“I also did the same thing with my daughter.”


I met Jim Fitzgerald at Starbucks in Desert Hot Springs. The former retail manager spent 35 years in the industry and is new to Desert Hot Springs. He told me he had a four-point plan for the city—but didn’t have any information on paper when we spoke.

He told me he’s funding his campaign himself, and that he’s not putting signs up all over the city as the other candidates are doing.

“I came here a year and a half ago to remodel and fix up two houses,” Fitzgerald said. “… I looked back to 27 years ago when I was building these two houses with my father. They never sold, and we built three models. I see the emptiness after all these years, a lack of retail, and a lack of prosperity in Desert Hot Springs. I started to meet people, one of them being a councilman already, and I started asking him a bunch of questions.

“… I got (the houses) done and found myself doing nothing. I started to figure I was going to stay here after I met a lot of nice people; it’s a nice city. A lot of people are interested in this city, and the cannabis industry is a potential (way) forward, and I’ve been learning as much as I can about that. I think I can help bring retail in.”

Fitzgerald said the city has handled the marijuana industry well—although there are a lot of unanswered questions.

“I think in the old days, when there were people on the street selling marijuana, that was a criminal act,” he said. “I don’t know of anyone who has been harmed by (using marijuana). Plus, there is a medical advantage to it. I think the City Council here is doing it right. This city is very careful about it. I think it’s going really well, and it’s so brand new. … Now, all of a sudden, it’s legal. I think that’s a heck of a challenge for this state. There are all these new questions coming up. Can a spa have a phone service where someone can call up and ask for some edibles? Those things have never actually been figured out.”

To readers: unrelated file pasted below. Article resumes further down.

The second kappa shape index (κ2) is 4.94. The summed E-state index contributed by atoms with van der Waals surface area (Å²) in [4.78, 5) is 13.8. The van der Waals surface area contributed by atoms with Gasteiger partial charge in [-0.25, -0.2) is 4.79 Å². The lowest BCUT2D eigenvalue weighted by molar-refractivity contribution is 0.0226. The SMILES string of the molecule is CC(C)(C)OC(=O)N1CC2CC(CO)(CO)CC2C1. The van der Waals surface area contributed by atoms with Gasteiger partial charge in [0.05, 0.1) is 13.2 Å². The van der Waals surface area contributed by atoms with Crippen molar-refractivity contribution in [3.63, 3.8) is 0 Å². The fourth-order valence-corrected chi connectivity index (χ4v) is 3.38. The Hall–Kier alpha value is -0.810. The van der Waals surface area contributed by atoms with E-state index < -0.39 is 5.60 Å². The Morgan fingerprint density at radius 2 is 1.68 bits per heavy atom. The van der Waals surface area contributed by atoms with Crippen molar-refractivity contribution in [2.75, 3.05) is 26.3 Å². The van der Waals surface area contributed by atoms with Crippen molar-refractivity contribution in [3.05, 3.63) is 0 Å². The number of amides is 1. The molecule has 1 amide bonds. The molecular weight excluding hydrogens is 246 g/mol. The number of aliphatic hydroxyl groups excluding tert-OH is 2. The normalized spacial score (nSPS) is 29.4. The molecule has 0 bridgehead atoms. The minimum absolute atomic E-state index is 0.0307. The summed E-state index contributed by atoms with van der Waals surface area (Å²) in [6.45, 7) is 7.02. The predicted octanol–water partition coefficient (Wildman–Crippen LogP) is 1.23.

Attracting new businesses is tough for Desert Hot Springs, but Fitzgerald said he knows why.

“Certainly the biggest one is crime and safety, especially up and down Palm Drive,” he said. “If you want to bring retail in … (retail managers) don’t want people concerned about going in and out of their store, especially at night. There’s been a great deal of improvement, though, recently, especially with the murders and stuff like that. One is too many, but it’s the smaller crimes that helps bring the big stuff down. … We do have a reputation, although it is getting better. Statistically, we made improvements after getting more police officers. We need to do more, but we’re going in the right direction.”

Fitzgerald talked about the increase in housing costs and rents.